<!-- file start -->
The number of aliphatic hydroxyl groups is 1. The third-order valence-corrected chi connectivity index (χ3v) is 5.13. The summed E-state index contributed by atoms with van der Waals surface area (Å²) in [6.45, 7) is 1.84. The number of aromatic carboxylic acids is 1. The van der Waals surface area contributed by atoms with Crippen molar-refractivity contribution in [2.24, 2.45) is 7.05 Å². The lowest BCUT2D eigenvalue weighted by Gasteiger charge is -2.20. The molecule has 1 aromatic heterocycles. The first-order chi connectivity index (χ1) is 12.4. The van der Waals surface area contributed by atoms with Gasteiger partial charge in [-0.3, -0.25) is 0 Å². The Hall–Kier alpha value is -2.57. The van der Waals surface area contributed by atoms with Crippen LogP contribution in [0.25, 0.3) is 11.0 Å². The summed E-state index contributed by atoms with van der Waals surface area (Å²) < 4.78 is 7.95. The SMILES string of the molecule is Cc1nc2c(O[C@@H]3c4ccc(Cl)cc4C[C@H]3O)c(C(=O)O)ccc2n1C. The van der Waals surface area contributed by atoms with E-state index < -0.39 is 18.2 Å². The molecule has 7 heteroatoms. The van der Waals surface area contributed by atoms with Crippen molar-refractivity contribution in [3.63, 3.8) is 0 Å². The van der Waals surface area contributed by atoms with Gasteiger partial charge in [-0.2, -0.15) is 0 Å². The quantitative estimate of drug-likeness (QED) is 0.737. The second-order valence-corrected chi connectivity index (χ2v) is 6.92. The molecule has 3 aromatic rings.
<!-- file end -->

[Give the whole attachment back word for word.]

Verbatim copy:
The number of aliphatic hydroxyl groups is 1. The third-order valence-corrected chi connectivity index (χ3v) is 5.13. The summed E-state index contributed by atoms with van der Waals surface area (Å²) in [6.45, 7) is 1.84. The number of aromatic carboxylic acids is 1. The van der Waals surface area contributed by atoms with Crippen molar-refractivity contribution in [2.24, 2.45) is 7.05 Å². The lowest BCUT2D eigenvalue weighted by Gasteiger charge is -2.20. The molecule has 1 aromatic heterocycles. The first-order chi connectivity index (χ1) is 12.4. The van der Waals surface area contributed by atoms with Gasteiger partial charge in [-0.3, -0.25) is 0 Å². The Hall–Kier alpha value is -2.57. The van der Waals surface area contributed by atoms with Crippen LogP contribution in [0.25, 0.3) is 11.0 Å². The summed E-state index contributed by atoms with van der Waals surface area (Å²) < 4.78 is 7.95. The SMILES string of the molecule is Cc1nc2c(O[C@@H]3c4ccc(Cl)cc4C[C@H]3O)c(C(=O)O)ccc2n1C. The van der Waals surface area contributed by atoms with E-state index < -0.39 is 18.2 Å². The molecule has 7 heteroatoms. The van der Waals surface area contributed by atoms with Crippen molar-refractivity contribution in [3.63, 3.8) is 0 Å². The van der Waals surface area contributed by atoms with Gasteiger partial charge in [-0.2, -0.15) is 0 Å². The quantitative estimate of drug-likeness (QED) is 0.737. The second-order valence-corrected chi connectivity index (χ2v) is 6.92. The molecule has 3 aromatic rings.